synonymous with famous advertising slogans such as the “Pause that refreshes” and “It’s the real
thing.” The company’s product portfolio expanded by buying Minute Maid (1960) and launching
new, flavored sodas, Fanta and Sprite.
Woodruff was also credited with turning Coca-Cola into an international phenomenon. During
World War II, he promised that “every man in uniform gets a bottle of Coca-Cola for five cents
wherever he is and whatever it costs the company.” Coke received exemptions from wartime sugar
rationing for beverages that it sold to the military or to retailers that served soldiers. Sixty-four
overseas bottling plants were set up during the war throughout Europe and Asia, not only serving
American soldiers, but also giving locals their first exposure to Coke. Although Woodruff officially
retired in 1955, in effect, he continued to serve as Coke’s patriarch until his death in 1985. He
influenced major corporate decisions, which included handpicking Roberto Goizueta to become the
CEO in 1981, overruling retiring CEO J. Paul Austin’s own choice for his successor.
Goizueta Era (1981–1997)
Goizueta, a chemical engineer from Cuba, took over Coke amid an intense cola war. PepsiCo
(Pepsi) had been chipping away Coke’s lead in the U.S. market since the mid-1970s through a
successful taste-test challenge that promoted Pepsi as part of a young “Pepsi Generation.” In the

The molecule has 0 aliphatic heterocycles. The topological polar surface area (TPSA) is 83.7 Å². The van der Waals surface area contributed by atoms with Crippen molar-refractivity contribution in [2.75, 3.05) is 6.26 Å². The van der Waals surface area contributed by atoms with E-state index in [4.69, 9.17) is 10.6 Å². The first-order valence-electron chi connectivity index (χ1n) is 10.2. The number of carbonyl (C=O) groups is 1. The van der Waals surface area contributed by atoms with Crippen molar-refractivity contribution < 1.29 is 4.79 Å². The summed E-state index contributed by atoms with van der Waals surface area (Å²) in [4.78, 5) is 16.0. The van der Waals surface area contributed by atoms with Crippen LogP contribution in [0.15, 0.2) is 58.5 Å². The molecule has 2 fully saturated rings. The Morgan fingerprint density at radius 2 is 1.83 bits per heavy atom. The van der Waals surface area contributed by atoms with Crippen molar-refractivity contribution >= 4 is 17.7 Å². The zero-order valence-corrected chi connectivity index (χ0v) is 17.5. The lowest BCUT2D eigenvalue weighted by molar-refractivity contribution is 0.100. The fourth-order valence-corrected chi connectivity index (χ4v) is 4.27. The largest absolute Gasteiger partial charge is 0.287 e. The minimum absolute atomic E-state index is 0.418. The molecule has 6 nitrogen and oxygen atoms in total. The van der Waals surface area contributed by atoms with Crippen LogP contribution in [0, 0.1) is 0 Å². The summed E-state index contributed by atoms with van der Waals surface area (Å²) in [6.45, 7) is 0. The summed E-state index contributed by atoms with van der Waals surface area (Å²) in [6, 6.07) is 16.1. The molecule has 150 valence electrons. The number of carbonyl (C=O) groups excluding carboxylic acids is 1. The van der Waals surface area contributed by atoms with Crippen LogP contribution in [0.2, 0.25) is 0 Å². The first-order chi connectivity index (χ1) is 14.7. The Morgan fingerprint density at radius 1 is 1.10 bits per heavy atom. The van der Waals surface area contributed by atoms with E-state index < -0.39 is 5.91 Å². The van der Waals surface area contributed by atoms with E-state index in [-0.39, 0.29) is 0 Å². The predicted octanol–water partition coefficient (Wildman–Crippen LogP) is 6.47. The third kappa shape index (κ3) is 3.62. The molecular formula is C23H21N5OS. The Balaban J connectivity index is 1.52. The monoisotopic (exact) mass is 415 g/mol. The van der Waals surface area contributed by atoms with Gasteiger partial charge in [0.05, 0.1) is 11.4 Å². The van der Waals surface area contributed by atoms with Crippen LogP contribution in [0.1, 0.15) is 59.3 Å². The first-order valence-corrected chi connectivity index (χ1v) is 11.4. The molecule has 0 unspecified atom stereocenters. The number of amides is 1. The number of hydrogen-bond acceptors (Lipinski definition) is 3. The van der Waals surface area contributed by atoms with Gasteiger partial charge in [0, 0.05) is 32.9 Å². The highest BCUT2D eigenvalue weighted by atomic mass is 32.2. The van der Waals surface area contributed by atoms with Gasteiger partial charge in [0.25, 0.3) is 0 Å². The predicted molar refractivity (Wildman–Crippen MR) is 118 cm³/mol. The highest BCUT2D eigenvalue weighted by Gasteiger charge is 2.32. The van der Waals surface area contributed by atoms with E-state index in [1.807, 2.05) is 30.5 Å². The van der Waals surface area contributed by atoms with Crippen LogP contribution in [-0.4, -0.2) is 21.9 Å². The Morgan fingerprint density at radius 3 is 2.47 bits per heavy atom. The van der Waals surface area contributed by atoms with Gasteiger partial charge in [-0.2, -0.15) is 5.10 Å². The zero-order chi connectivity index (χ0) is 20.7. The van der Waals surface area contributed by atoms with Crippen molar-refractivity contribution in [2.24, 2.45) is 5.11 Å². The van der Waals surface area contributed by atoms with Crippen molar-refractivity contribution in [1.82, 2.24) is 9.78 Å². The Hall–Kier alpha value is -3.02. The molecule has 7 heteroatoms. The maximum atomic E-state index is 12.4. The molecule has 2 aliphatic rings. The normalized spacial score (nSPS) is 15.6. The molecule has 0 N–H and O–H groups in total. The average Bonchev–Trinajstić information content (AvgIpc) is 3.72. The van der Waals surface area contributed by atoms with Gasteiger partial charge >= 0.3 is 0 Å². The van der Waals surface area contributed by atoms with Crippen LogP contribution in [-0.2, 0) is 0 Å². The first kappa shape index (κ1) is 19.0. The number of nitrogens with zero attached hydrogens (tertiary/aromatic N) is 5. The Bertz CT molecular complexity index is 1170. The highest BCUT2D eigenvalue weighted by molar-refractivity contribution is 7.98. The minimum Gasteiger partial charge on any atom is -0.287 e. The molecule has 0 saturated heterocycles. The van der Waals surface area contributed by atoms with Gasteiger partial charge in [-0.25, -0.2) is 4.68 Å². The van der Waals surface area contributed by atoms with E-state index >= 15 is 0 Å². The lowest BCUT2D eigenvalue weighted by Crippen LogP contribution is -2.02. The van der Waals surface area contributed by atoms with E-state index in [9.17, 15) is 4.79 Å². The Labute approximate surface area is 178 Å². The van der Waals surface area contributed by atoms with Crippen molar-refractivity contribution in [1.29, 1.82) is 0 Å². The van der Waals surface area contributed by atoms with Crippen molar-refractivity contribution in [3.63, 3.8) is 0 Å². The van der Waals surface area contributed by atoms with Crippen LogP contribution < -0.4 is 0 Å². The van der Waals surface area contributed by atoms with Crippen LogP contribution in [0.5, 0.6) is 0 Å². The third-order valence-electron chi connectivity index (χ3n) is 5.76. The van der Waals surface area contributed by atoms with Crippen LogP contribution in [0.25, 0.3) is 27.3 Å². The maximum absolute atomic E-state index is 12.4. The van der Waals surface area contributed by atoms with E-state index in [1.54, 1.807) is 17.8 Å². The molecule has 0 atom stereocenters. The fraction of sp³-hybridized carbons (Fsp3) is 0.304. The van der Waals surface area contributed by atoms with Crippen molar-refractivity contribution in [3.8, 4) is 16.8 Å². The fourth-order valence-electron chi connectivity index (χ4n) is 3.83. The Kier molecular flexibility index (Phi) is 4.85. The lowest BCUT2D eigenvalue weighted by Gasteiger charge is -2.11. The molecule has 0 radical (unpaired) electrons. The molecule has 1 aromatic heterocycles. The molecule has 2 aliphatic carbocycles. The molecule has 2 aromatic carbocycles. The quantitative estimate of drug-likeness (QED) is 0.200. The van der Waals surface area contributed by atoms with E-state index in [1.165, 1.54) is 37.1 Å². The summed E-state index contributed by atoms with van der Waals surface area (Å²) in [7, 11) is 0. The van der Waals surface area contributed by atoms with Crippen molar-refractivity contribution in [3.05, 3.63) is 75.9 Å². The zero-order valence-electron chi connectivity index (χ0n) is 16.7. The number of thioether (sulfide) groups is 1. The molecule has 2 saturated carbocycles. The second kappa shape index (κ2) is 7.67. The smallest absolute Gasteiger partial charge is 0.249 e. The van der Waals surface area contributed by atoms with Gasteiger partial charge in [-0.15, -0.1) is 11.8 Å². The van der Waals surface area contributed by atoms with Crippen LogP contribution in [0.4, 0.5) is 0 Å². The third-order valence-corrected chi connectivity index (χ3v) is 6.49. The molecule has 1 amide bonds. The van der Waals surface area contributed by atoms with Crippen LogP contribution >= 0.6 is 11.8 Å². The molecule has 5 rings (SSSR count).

battle for more market share, both companies pushed for aggressive price promotions; reportedly as
much as 50% of their combined food-store volume was sold at a discount, eroding margins.
Consumers, accustomed to such discounts, frequently switched back and forth between brands,
buying whatever was on sale. Goizueta fought back by stepping up Coke’s advertising spending.
Most of Coke’s non-soda business was sold off, including wine and shrimp farming. Sugar was
replaced with high fructose corn syrup, which cost about 40% less than natural sugar.
The company introduced 11 new products during the 1980s, coupled with a greater variety of
packaging. The biggest hit was the launch of Diet Coke in 1982. Initially, the idea of extending the
trademark Coke name to another product was considered “heresy” by several company insiders and
bottlers. But Goizueta pushed through and debuted Diet Coke with the most expensive marketing